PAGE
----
This story was first published at www.Redbull.com
Becoming The Sharkman
What started out as fear quickly turned to fascination when waterman Riley Elliott AKA The Sharkman had his first (brief) encounter with a harmless one-metre School shark in Fiordland's Doubtful Sound.
In a three-part series we chat to Riley about his beginnings, his experiences and encounters with sharks, working for change and what the future holds.
RB: Has the ocean always been an important part of your life?
RE: I was born in Vancouver Canada, but moved to New Zealand at age 5. I grew up as inland as you can get, in Hamilton. But being a skinny island in the middle of the South Pacific, I was still only 40 minutes away from the sea – Raglan in fact, one of the world’s best left hand point breaks for surfing. Surfing was the catalyst to my interest in marine animals, and ironically the source of fear that resulted in sharks becoming my life passion.
RB: What sparked your interest in sharks?
RE: I surfed every day in Dunedin between studies on dolphins in Fiordland as part of my Honors and Masters at Otago University. Surfing in the deep south and diving in Fiordland, which is quite a 'you’re a very small person in a big natural world kind of place', meant sharks were always in the back of my mind in both of those environments. One day when I finally saw a shark while diving in Fiordland, I broke all the rules of scuba-diving and boosted to the surface. I turned around and it was a one-foot long School shark – totally harmless.
RB: Did that encounter cause you to question popular human perceptions of sharks?
RE: Yeah. I kind of laughed and then somewhat felt ashamed. I questioned why I had reacted like that because clearly in the situation it was totally unjustified. This was a harmless animal, but everything I knew about sharks up to that point was purely based on the movie Jaws and whatever we see in the media. So I basically asked myself, ‘what is a shark and is their reputation justified?’
RB: How did you get into studying sharks?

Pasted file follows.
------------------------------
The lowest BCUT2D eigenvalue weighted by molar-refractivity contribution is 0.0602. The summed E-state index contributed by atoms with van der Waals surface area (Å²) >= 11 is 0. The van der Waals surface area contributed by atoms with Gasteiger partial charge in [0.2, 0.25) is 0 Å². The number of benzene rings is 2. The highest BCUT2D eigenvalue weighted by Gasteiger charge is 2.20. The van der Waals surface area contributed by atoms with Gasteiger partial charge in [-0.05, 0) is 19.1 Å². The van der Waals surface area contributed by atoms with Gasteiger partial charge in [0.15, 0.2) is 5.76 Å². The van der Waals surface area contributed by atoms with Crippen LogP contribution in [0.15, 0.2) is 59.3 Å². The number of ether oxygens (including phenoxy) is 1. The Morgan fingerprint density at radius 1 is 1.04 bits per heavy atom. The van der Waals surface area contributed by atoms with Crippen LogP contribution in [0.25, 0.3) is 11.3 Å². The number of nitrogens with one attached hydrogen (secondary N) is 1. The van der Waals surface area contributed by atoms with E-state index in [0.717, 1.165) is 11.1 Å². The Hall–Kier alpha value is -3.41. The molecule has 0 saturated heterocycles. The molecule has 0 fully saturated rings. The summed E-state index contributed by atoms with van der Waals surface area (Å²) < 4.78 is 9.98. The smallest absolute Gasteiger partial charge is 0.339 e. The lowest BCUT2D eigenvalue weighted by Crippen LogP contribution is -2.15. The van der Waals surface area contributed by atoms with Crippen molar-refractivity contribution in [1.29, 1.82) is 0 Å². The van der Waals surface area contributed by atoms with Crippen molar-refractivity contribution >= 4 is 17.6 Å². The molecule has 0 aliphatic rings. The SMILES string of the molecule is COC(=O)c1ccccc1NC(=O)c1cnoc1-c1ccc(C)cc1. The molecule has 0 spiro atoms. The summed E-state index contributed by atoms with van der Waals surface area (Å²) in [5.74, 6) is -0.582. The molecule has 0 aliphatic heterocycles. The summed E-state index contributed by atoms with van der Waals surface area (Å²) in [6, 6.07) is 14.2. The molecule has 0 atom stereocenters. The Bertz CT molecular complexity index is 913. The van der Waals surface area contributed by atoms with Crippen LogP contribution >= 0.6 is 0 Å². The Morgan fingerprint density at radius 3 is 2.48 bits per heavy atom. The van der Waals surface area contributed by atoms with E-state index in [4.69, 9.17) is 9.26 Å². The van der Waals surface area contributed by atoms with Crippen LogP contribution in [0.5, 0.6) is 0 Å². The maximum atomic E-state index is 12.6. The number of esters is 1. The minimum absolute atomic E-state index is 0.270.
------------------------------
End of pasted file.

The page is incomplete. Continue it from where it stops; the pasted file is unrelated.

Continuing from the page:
RE: I went to South Africa and I worked with the Oceans Research internship program which teaches people about how to study sharks. It changed my life. Every morning I would get up at dawn and I’d drive out to Seal Island and we would observe and study the predatory strategies of Great Whites on seals. And then in the afternoons, I would come home and surf the awesome point breaks that was like a kilometre away from this island I was just watching these apex predators hunt at. And then in the evenings I would go back to this island and see them nail seals again.
RB: So you still surfed after watching Great Whites hunting seals?
RE: Surfing is the most beautiful thing in the world. It is a huge addiction. And even if you’re standing on shore and the surf is pumping and you know there’s sharks, you’ll most likely still go out. At the end of the day it's a personal choice, the shark is like the ground is to a sky diver or the cold is to a mountaineer. It’s the harsh reality that makes the wild environment thrilling.
RB: Did your experiences in South Africa inspire your studies on Blue sharks in New Zealand?
RE: Yes 100%. I came back from South Africa with all this knowledge and passion and I said to myself, “I want to do a PHD”. I saw the film Sharkwater which is the catalyst for global awareness of shark finning. I started reading up about New Zealand and it was actually one of the top 10 exporters of shark fins in the world. We were one of the most blind nations when it came to shark sustainability and there was no scientific data to back up the amount of sharks that they were killing, which was in the hundreds of thousands a year purely for their fins.
So basically I decided I was obliged to use the skills I had acquired along with my scientific background and do my PHD in New Zealand. So I focused my study on Blue sharks which are the most exploited shark in the world for shark fins.